Northern Desert

This region claims the world’s driest desert, a pastel-colored “wasteland” set below a chain of volcanoes and high-altitude salt flats. The sun-baked region is flecked with oases such as San Pedro de Atacama, an adobe-built pueblo typical of the region, as well as plentiful and well-preserved Indian ruin sites. The arid climate and the geological forces at work in this region have produced far-out land formations and superlatives such as the highest geyser field in the world.



Quaint, unhurried, and built of adobe brick, San Pedro de Atacama sits in the driest desert in the world north of Santiago, a region replete with bizarre land formations including giant sand dunes, jagged canyons, salt pillars, boiling geysers, and a smoking volcano. Better to call it a moonscape than a landscape. For adventure seekers, a wealth of activities is available to participate in, including hiking, mountain biking, and horseback riding—or you can just sightsee with a tour van. This region was the principal center of the Atacamanian Indian culture, and relics such as Tulor, an ancient village estimated to have been built in 800 B.C., still survive. There’s also a superb archaeology museum that boasts hundreds of artifacts that have been well preserved by the desert’s arid climate. This is one of the top stargazing areas in the world; once you leave the village and are enveloped by a thick blanket of twinkling lights, you’d be forgiven for feeling that the galaxy was not so far, far away after all. The town has fomented somewhat of a bohemian ambiance, but with the variety of activities and lodging options, the region appeals to just about everyone. To visit the major sites here, you’ll need 3 or 4 days, a few more to see everything including the outlying villages or the Chuquicamata mine. Outside of the May to July season, rooms can book up as far as 6 months ahead of time, so plan ahead.


Ghost towns dot the northern desert from Chile’s nitrate-mining days, but the copper-mining industry is alive and well, as is evident by Calama’s Chuquicamata mine. This is the largest open-pit mine in the world at 4km (2-1⁄2 miles) across and more than half a kilometer deep—everything at its bottom looks Lilliputian. The mine is owned by Codelco and yields more than 600,000 tons of copper per year or 25% of Chile’s export income. Few man-made wonders in the world provoke the visual awe of Chuquicamata. The mine tour is free, but donations to a foundation for underprivileged kids are encouraged. For safety reasons, wear trousers, long-sleeved shirts, and closed shoes.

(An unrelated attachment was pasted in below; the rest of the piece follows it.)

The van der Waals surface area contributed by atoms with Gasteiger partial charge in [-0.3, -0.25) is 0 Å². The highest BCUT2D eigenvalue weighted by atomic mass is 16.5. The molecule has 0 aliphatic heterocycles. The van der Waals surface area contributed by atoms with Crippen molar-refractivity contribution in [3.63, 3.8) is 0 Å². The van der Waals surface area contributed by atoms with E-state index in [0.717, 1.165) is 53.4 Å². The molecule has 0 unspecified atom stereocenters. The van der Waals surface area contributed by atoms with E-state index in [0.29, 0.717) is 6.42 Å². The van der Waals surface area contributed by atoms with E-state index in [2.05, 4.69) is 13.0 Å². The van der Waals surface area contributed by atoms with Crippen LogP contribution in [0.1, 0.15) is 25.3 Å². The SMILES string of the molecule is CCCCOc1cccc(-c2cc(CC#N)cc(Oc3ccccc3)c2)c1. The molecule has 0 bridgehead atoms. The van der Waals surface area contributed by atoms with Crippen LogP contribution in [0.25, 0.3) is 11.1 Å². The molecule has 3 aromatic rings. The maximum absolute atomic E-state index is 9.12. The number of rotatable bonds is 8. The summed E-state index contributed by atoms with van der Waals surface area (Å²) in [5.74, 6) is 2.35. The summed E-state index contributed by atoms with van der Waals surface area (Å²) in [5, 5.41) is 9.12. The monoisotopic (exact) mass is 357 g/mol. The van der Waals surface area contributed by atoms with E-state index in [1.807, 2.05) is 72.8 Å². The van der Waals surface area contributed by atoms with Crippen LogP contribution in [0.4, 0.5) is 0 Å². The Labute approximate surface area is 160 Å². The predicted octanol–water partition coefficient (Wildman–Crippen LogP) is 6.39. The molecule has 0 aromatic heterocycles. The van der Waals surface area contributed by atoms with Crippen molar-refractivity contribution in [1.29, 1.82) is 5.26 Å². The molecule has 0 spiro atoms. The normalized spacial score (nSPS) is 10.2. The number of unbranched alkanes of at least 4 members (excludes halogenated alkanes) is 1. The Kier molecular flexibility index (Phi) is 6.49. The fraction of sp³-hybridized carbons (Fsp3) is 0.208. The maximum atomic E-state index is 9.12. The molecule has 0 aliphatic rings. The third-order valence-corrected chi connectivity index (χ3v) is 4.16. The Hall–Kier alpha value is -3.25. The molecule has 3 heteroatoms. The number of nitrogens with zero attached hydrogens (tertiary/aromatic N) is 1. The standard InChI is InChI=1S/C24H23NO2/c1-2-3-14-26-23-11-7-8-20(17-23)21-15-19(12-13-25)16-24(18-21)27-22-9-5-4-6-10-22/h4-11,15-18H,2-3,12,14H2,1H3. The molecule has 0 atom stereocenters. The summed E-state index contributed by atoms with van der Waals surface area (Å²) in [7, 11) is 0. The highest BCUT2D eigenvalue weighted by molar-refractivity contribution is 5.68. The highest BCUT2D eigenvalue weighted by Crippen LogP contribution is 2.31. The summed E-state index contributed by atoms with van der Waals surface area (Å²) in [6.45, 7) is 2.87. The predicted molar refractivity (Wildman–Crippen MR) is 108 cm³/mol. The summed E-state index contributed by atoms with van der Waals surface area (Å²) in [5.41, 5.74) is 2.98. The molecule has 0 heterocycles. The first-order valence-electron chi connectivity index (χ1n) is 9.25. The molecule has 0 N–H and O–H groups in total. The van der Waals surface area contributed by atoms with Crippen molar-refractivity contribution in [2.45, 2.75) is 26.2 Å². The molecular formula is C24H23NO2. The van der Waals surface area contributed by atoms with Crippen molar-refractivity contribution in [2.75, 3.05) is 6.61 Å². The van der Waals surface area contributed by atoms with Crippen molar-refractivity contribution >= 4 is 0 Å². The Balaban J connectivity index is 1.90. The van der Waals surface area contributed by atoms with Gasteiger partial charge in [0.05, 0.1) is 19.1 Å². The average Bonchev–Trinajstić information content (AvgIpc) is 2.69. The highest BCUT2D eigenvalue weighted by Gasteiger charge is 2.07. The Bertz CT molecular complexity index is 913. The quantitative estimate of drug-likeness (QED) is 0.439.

Chiu Chiu was founded by the Spanish in the early 17th century as part of an extensive trading route that included Brazil. This speck of a village is known for the Iglesia San Francisco, the most picturesque church in the north. The whitewashed adobe walls of this weather-beaten structure are 47-in thick, and its doors are made of cedar and bordered with cactus, displaying a singular, Atacamanian style.


It is fascinating to explore the ruins of the National Monument Pukará de Lasana, a 12th-century Atacama Indian fort influenced by the Incas, abandoned after the Spanish occupation and restored in 1951. You’ll want to spend at least a half-hour wandering the labyrinthine streets that wind around the remains of 110 two- to five-story buildings.


North of Chiu Chiu is the engaging village of Caspana, surrounded by a fertile valley cultivated in a terraced formation like a sunken amphitheater. The village is characterized by its rock-wall and thatched-roof architecture. In the center, a tiny museum is dedicated to the culture of the area and there’s an artisan shop selling textiles made from alpaca. Caspana also boasts a colonial-era church, the Iglesia de San Lucas, built in 1641 of stone, cactus, and mortar and covered in adobe.


Near Caspana is another National Monument, the Pukará de Turi, the largest fortified city of the Atacama culture, built in the 12th century, and widely believed to be an Inca administrative center. The size of these ruins, with their circular towers and wide streets, is impressive, and you’ll need about a half-hour to soak it all in.


This museum near the plaza displays one of South America’s most fascinating collections of pre-Columbian artifacts, gathered by Padre le Paige, a Belgian missionary. The Atacama Desert is so arid that most artifacts are notably well preserved, including hundreds of ceramics, textiles, tablets used for the inhalation of hallucinogens, tools, and more, all displayed according to the time period. The museum’s famous mummies and deformed craniums have been taken out in respect of the indigenous community, which was, for many, the highlight of a visit here, so plan on just 30 minutes to see everything.


A gigantic mineralized lake that is covered in many parts by a weird, putty-colored crust, the flat is also home to a flamingo reserve. There’s also an interpretive center (no phone); it’s open September through May daily. A local favorite here is Laguna Sejar, 12 miles from San Pedro. This emerald lagoon is encircled by white salt encrustations that resemble and feel like a coral reef—so bring flip-flops. Sejar affords a remarkable swimming experience, floating in the water so saline it renders you virtually unsinkable.


A highlight in the Atacama Desert is the Geysers del Tatio; this excursion is not the easiest, as tours leave at 4 or 5 am (the geysers are most active around 6–8 am). These are the highest geysers in the world, and it is a marvelous spectacle to watch thick plumes of steam blow from holes in such a windswept, arid land. Interspersed between the geysers, bubbling pools encrusted with colorful minerals splash and splutter— but exercise extreme caution when walking near thin crust; careless visitors burn themselves frequently. It is not recommended to drive here—even habitual drivers to the geysers can get lost in the dark morning.